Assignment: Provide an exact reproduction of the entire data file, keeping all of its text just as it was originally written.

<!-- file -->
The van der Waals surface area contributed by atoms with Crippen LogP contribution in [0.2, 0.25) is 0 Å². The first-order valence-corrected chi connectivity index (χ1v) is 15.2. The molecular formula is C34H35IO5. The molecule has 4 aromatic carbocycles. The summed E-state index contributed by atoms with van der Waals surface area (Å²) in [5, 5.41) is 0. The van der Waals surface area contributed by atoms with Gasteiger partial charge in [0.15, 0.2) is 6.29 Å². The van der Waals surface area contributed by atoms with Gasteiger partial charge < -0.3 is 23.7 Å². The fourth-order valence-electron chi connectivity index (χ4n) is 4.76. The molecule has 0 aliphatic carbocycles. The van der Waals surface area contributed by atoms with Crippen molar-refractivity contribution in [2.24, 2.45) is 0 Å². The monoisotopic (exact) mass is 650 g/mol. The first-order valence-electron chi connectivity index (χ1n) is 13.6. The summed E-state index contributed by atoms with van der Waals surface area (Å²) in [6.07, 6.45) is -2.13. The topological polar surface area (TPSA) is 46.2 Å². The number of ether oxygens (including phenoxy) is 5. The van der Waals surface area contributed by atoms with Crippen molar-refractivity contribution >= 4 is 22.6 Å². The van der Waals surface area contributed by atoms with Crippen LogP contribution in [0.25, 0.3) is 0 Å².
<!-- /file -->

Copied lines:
The van der Waals surface area contributed by atoms with Crippen LogP contribution in [0.2, 0.25) is 0 Å². The first-order valence-corrected chi connectivity index (χ1v) is 15.2. The molecular formula is C34H35IO5. The molecule has 4 aromatic carbocycles. The summed E-state index contributed by atoms with van der Waals surface area (Å²) in [5, 5.41) is 0. The van der Waals surface area contributed by atoms with Gasteiger partial charge in [0.15, 0.2) is 6.29 Å². The van der Waals surface area contributed by atoms with Gasteiger partial charge < -0.3 is 23.7 Å². The fourth-order valence-electron chi connectivity index (χ4n) is 4.76. The molecule has 0 aliphatic carbocycles. The van der Waals surface area contributed by atoms with Crippen molar-refractivity contribution in [2.24, 2.45) is 0 Å². The monoisotopic (exact) mass is 650 g/mol. The first-order valence-electron chi connectivity index (χ1n) is 13.6. The summed E-state index contributed by atoms with van der Waals surface area (Å²) in [6.07, 6.45) is -2.13. The topological polar surface area (TPSA) is 46.2 Å². The number of ether oxygens (including phenoxy) is 5. The van der Waals surface area contributed by atoms with Crippen molar-refractivity contribution >= 4 is 22.6 Å². The van der Waals surface area contributed by atoms with Crippen LogP contribution in [0.25, 0.3) is 0 Å².